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Economy: Tone down optimism...

Mar 9, 2004

One of the most debated topics is whether the Indian economy can do what China has managed to pull off over the last decade. What we mean here is whether the Indian economy can emulate China and keep up the economic growth momentum for the next decade or so. Before we try to analyse this issue, we would like to analyse the nature of the Indian economy first.One of the biggest anomalies, if we can call it that way, is the fact that unlike most industrialized and other developing economies, the Indian economy does not have a large industrial base to boast of. If one were to go back into history, any economy transform from being a agrarian to industrialized into becoming a services economy. In the Indian context, the economy is very strongly dominated by the services sector, and where the industrial sector is not as developed.

History suggests that economic growth is generally characterized by three stages. The first stage is where a majority of the populace depends on agriculture for income. To cater to the increased demand for products from this section, the process of industrialization gain momentum, which in turn provides employment opportunities. A part of the rural populace also shifts to working in industries. Once the industrial base has been established, the services sector starts developing, mainly to complement the industrial sector and the agricultural sector. Eventually, the services sector becomes the major wealth creator over the long term. This is true for most of the industrialized countries like the US and UK and even developing countries like China.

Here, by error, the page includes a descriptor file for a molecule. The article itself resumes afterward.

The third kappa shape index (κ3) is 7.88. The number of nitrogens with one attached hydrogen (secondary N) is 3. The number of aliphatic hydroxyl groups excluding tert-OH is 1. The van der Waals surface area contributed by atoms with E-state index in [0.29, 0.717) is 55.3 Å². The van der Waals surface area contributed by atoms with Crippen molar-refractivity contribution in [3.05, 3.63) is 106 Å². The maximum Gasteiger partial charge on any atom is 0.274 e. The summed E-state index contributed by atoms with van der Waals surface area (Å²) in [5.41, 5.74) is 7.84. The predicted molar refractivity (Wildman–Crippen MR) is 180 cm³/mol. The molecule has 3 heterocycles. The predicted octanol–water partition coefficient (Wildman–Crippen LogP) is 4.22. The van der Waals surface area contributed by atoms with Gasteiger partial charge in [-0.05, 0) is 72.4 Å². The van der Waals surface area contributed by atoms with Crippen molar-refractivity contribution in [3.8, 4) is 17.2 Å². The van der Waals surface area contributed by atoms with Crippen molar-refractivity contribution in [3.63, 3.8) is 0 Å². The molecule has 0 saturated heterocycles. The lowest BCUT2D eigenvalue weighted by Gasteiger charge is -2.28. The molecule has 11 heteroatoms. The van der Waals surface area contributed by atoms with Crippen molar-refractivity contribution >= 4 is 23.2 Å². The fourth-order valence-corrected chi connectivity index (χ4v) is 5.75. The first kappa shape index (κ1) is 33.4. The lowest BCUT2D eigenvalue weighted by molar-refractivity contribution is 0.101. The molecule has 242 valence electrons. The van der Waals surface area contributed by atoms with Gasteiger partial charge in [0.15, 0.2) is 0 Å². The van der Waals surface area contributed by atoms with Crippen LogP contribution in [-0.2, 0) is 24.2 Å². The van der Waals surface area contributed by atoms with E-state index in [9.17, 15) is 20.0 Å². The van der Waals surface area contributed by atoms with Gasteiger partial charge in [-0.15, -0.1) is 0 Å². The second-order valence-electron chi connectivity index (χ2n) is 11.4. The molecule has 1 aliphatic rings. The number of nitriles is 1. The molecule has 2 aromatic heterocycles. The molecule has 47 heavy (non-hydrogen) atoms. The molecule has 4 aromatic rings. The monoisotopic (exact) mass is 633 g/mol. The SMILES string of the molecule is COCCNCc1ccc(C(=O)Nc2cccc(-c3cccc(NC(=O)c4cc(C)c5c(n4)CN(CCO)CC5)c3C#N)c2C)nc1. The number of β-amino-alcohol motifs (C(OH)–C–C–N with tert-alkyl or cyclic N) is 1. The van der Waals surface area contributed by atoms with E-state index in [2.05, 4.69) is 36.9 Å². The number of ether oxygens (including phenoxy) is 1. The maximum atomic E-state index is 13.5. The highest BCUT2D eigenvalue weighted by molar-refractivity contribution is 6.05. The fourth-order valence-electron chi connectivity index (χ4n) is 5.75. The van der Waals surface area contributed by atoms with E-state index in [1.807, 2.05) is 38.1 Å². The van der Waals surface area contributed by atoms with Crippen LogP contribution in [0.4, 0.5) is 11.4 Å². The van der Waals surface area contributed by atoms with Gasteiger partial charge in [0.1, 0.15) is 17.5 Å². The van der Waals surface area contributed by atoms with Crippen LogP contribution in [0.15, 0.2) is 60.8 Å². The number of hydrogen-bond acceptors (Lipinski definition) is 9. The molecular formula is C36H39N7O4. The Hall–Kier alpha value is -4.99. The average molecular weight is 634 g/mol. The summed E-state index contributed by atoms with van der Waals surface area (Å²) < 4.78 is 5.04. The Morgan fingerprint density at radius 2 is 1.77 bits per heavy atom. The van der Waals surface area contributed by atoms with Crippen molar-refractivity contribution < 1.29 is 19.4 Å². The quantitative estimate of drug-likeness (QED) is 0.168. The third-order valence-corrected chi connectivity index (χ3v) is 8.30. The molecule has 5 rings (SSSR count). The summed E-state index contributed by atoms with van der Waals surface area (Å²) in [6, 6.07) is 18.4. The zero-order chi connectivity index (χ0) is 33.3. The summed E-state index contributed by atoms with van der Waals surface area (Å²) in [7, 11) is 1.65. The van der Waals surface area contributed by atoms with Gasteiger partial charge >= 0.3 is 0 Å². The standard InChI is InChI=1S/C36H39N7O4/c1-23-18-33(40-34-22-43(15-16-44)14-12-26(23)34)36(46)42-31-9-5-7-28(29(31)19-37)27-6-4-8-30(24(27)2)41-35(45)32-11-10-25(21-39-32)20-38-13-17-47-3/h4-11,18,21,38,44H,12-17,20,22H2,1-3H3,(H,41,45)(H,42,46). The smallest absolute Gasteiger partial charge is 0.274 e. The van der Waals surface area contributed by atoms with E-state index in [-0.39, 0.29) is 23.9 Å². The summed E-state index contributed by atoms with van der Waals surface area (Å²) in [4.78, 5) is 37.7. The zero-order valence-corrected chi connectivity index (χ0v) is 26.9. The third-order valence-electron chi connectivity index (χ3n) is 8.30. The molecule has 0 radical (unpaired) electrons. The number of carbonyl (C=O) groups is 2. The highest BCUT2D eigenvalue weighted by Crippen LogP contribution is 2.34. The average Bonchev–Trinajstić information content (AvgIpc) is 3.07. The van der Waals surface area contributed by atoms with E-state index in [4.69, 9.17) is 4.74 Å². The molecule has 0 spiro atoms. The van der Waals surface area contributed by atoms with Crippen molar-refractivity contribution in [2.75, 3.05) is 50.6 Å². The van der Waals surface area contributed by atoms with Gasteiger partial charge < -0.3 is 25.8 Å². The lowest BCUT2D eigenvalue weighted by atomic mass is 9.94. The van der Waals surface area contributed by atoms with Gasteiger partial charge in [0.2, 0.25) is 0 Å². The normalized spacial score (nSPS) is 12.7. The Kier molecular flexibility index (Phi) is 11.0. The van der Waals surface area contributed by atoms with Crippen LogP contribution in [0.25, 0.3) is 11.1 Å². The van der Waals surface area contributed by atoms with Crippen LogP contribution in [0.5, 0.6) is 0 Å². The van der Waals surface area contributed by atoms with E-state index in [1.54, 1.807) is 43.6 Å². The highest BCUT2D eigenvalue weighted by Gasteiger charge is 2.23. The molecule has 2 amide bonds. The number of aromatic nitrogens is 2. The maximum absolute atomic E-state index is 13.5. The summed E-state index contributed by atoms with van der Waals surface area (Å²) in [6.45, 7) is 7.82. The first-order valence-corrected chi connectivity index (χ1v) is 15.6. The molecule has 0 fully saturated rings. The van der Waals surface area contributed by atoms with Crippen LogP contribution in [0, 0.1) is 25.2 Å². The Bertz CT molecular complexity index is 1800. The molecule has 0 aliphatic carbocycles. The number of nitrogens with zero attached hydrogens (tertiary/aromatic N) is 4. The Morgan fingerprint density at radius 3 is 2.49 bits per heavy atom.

However, the same cannot be said about India. Just to put things in perspective, while the industrial sector contributes to around 25% of the GDP, services sector contribution has increased to almost 50%. What we are trying to indicate here is that, the Indian economy has a relatively weak manufacturing sector. Mr. Subhir Gokarn of Crisil also evinced similar view in our recent interaction. There may be different reasons for that. For one, while the green revolution in the early 1980s brought some kind of hope for the agrarian sector, the benefits of the same have been disproportionate and have led to the inadequate development of the rural sector.

Since 70% of the populace depends on the agriculture sector for income in India, lack of reform on this side has failed to create wealth on a mass scale. As a result, the economy has suffered to an extent. This has had a spill over effect on the industrial sector as well. Instead, the Indian economy has seen a very strong growth in the services sector due to its huge educated population and growing entrepreneurial spirit. Now, why are we emphasizing so much on reforming the agricultural sector and industrialization?

The reason is employment. While the services sector does create jobs, it does not create adequate number of the same for a majority of the population. This may be because of the fact that for any economy to sustain a high growth rate, demand has to come from the mass population that exists in the villages and small towns of the country. Job creation currently, is largely restricted to the graduate population. Of course, the road construction projects have had a positive impact for sure already on employment. For India to sustain a high growth rate over the next decade, more jobs have to be created. Services alone cannot be the growth driver of the economy and hence the manufacturing sector has to catch up as far as job creation is concerned. For India to truly shine, the unemployment rate, which stood at 7.3% (official figures) in 2000, should be brought under control.

As Mr. Ajit Dayal, Deputy CIO, Hansberger Global Investors, said "It is wonderful to say 'India Shining'. But it is shining at the top. That tip of the iceberg that you can see is glowing and is snow white. But what about the below part? It is part dark down there".

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